Purpose: The purpose of this systematic review was to evaluate the use of a digital workflow in the intraoral prosthetic rehabilitation of patients with head and neck cancer by analyzing the frequency and type of the digital procedures used.

Material And Methods: Preferred Reporting Items for Systematic Reviews and Meta-Analyses (PRISMA) guidelines were followed. The following terms were applied for the search conducted in the MEDLINE-PubMed, Cochrane, and SciELO databases: (prosthesis OR dental OR rehabilitation) AND (digital OR CAD-CAM OR intraoral scanner) AND (Cancer OR head neck). Articles that specified data on intraoral prosthetic treatment and analyzed the use of a digital workflow in the different prosthetic phases such as digital scanning and computer-aided design and computer-aided manufacturing (CAD-CAM) in patients with head and neck cancer were included. Data from the frequency and type of digital procedures were analyzed.

Results: Thirteen articles were included, and all had incorporated CAD-CAM techniques in at least 1 of the prosthetic treatment stages (scanning, design, and/or fabrication). Only 1 patient was rehabilitated by using a completely digital workflow. The most frequent prosthetic treatment was an obturator (82.6%). Regarding the image capture method, the most used method was cone beam computed tomography (CBCT) (60.9%).

Conclusions: Most reports described the partial use of a digital workflow in the intraoral prosthetic rehabilitation of patients treated for head and neck cancer. A digital workflow is used for specific stages but not for the entire process. More studies are needed to evaluate digital systems, ideally comparing parameters with the conventional method, and to determine whether this technique has more relevant clinical implications.
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http://dx.doi.org/10.1016/j.prosdent.2020.11.025DOI Listing
January 2021

Evaluation of Bone Gain and Complication Rates after Guided Bone Regeneration with Titanium Foils: A Systematic Review.

Materials (Basel) 2020 Nov 25;13(23). Epub 2020 Nov 25.

Oral Health and Masticatory System Group-IDIBELL, Faculty of Medicine and Health Sciences (School of Dentistry), Odontological Hospital University of Barcelona, University of Barcelona, 08907 Barcelona, Spain.

Guided bone regeneration techniques are increasingly used to enable the subsequent placement of dental implants. This systematic review aims to analyze the success rate of these techniques in terms of bone gain and complications rate using titanium membranes as a barrier element. Electronic and hand searches were conducted in PubMed/Medline, Scielo, Scopus and Cochrane Library databases for case reports, case series, cohort studies and clinical trials in humans published up to and including 19 September 2020. Thirteen articles were included in the qualitative analysis. Bone gain both horizontally and vertically was comparable to that obtained with other types of membranes more commonly used. The postoperative complication rate was higher that of native collagen membranes and non-resorbable titanium-reinforced membranes, and similar that of crosslinked collagen membranes and titanium meshes. The survival rate of the implants was similar to that of implants placed in native bone. Due to the limited scientific literature published on this issue, more randomized clinical trials comparing occlusive titanium barriers and other types of membranes are necessary to reach more valid conclusions.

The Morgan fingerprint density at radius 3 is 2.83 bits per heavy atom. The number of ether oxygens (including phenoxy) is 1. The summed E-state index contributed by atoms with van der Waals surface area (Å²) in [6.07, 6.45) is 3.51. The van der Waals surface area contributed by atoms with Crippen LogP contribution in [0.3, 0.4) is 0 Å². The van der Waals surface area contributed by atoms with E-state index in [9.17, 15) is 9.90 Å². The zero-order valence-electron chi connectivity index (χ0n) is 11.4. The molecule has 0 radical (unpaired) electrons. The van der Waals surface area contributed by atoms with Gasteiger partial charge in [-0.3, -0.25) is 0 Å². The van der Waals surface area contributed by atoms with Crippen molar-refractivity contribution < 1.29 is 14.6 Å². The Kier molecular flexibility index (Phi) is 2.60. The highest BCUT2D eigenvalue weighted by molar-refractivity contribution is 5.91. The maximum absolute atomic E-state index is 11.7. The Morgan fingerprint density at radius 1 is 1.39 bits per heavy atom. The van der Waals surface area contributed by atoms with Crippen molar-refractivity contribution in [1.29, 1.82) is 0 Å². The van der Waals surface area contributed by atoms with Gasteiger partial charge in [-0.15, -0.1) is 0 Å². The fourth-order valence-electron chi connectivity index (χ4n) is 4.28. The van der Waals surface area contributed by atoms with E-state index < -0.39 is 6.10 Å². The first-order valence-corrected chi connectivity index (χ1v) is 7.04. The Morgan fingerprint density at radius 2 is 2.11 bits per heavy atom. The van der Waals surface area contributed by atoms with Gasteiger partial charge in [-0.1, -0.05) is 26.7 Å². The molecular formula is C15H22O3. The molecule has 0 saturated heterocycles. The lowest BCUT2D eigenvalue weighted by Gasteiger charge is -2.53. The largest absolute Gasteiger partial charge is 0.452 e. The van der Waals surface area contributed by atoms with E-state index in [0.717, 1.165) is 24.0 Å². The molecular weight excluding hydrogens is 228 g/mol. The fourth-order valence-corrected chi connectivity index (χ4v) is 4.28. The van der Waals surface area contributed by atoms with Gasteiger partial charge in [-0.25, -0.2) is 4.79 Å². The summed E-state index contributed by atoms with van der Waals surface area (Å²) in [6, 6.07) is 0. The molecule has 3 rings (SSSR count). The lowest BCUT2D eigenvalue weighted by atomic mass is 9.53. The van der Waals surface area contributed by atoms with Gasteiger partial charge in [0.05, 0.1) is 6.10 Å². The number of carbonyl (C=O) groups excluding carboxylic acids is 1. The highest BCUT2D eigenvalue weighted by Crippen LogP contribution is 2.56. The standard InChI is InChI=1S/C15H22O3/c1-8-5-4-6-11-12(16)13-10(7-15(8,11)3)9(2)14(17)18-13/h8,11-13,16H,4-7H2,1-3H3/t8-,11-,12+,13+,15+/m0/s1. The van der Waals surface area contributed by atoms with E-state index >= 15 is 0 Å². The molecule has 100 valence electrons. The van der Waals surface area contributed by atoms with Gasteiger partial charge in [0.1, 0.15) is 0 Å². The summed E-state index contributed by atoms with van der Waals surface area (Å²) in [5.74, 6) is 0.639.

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http://dx.doi.org/10.3390/ma13235346DOI Listing
http://www.ncbi.nlm.nih.gov/pmc/articles/PMC7728364PMC
November 2020

Survival of Dental Implants in Oncology Patients versus Non-Oncology Patients: A 5-Year Retrospective Study.

Braz Dent J 2020 Nov-Dec;31(6):650-656

School of Dentistry, Department of Odonto-Stomatology, University of Barcelona Dental Hospital, Barcelona, Spain.

Patients with a history of cancer are increasingly common in the dental office. Treating cancer patients requires a multidisciplinary team, which should include the dentist, in order to control the complications that occur in the oral cavity and also to recover the patient undergoing treatment in any of its types: surgical, medical, radiotherapeutic, or its possible combinations. Dental implants can be a safe and predictable treatment option for prosthetic rehabilitation. The aim of this paper is to describe in retrospect the success rate of osseointegrated implants in oncology and non-oncology patients placed by the Master of Dentistry in Oncology and Immunocompromised Patients, as well as the Master of Medicine, Surgery and Oral Implantology of the University of Barcelona Dental Hospital, between July 2011 and March 2016. 466 patients were reviewed, with a total of 1405 implants placed, considering the oncological history of the patients and the implant success rate. The total success rate in the concerned period was 96.65%. When comparing cancer patients with healthy ones, the success rate has been 93.02% in the first case, and 97.16% in the latter. According to the literature review, our results encourage implant placement in cancer patients, it is important to recognize that this is an analysis of a complex care pathway with a large number of confounding variables. However, the findings should not be considered as generalizable.